If I understand the UML 2.5.1 spec correctly, the definitions and constraints for UMLClassDiagram and UMLComponentDiagram are identical and furthermore the set of things those diagrams may show are identical.

So whether I call a diagram a class or component diagram is a matter of taste and clarity.

Have I missed something?

The diagrams themselves, and their constraints, are defined concisely in Annex B:

Page 728

B.7.10 UMLComponentDiagram [Class]

B.7.10.1 Description
  See Annex A.
B.7.10.2 Generalizations
B.7.10.3 Constraints
  • no_modelElement
  inv: modelElement->isEmpty()

Page 726

B.7.6 UMLCLassDiagram [Class]

B.7.6.1 Description
  See Annex A.
B.7.6.2 Generalizations
  UMLStructure Diagram
B.7.6.3 Constraints
  • no modelElement
  UMLClassDiagrams must have no modelElements.
  inv: modelElement->isEmpty ( )

Annex A does not disambiguate them. They both realise Structure Diagram, and (Annex A, page 685) they may both contain Structured Classifiers.

Anything that can be shown for a component on a component diagram, can also be shown of a class on a class diagram: any StructuredClassifier can have internal structure (p 183), Ports, Provided and Required Interfaces with multiplicity=*, and show those as lollipops and sockets (pages 185-186).

2 Answers 2


The key sentence about diagrams in the specification is:

the primary graphical symbols define the type of the diagram

That means the diagram type doesn't depend on the heading, only on the shown symbols.

About the heading it says:

The heading of a diagram represents the kind, name, and parameters of the namespace enclosing or the model element owning elements that are represented by symbols in the contents area.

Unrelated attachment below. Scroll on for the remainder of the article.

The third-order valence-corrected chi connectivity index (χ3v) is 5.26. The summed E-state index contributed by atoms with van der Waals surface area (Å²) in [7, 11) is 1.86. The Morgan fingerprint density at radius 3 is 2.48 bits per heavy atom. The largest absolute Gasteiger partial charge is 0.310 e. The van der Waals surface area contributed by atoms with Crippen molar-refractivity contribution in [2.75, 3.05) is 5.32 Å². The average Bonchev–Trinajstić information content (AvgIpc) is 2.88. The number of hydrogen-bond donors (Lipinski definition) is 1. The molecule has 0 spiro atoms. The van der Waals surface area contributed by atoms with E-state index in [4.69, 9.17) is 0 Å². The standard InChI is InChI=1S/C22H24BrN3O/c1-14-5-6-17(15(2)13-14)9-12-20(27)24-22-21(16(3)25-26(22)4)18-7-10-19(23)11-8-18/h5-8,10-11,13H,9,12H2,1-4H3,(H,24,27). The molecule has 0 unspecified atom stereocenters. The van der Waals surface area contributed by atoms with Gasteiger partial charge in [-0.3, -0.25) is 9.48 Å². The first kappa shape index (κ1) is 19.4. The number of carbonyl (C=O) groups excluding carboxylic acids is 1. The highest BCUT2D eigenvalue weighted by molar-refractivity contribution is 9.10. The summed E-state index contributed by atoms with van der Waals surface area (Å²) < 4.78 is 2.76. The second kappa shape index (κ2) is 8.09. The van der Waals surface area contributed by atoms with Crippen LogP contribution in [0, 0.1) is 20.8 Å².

That means, since the element owning classes and components is usally a package, component and class diagrams alike would have pkg as kind of the diagram frame. This is true for all diagrams that don't have a modelElement (class, component, object, package, deployment, use case and profile). For all these diagrams, it doesn't really matter, what you call it, since all elements have unique shapes. They can appear on any of these diagrams, without creating ambiguity. More relevant is a name, that conveys the purpose of the diagram, such as "system context".

A composite structure diagram however, could have class or cmp.

  • Ah, thanks, well spotted. You have also as a side effect clarified for me how Sparx EA chooses what to put in a frame header :-) May 26 at 16:25

The UML specifications define in detail modelling elements, such as classes, structured classifiers and components on over 680 pages, without anything about the diagrams in which these elements should appear.

The kind of diagrams is on contrary described very synthetic (4 pages), although the interchange format describes a little more the expectations, adding some 56 pages.

So indeed, in theory nothing prevents you from having a class diagram with mainly components and vice-versa. However, in practice:

  • Modelling tools will promote via their toll palette components in component diagrams, and lower class level elements for class diagrams.
  • Moreover, the good practice of working at one level of abstraction in one diagram, makes that most often, you'll have only components in a component diagram (using structured classifier diagrams to bridge component and class levels).
  • When there is a mix, it's indeed up to you to decide, based on the focus you want to give to the diagram.

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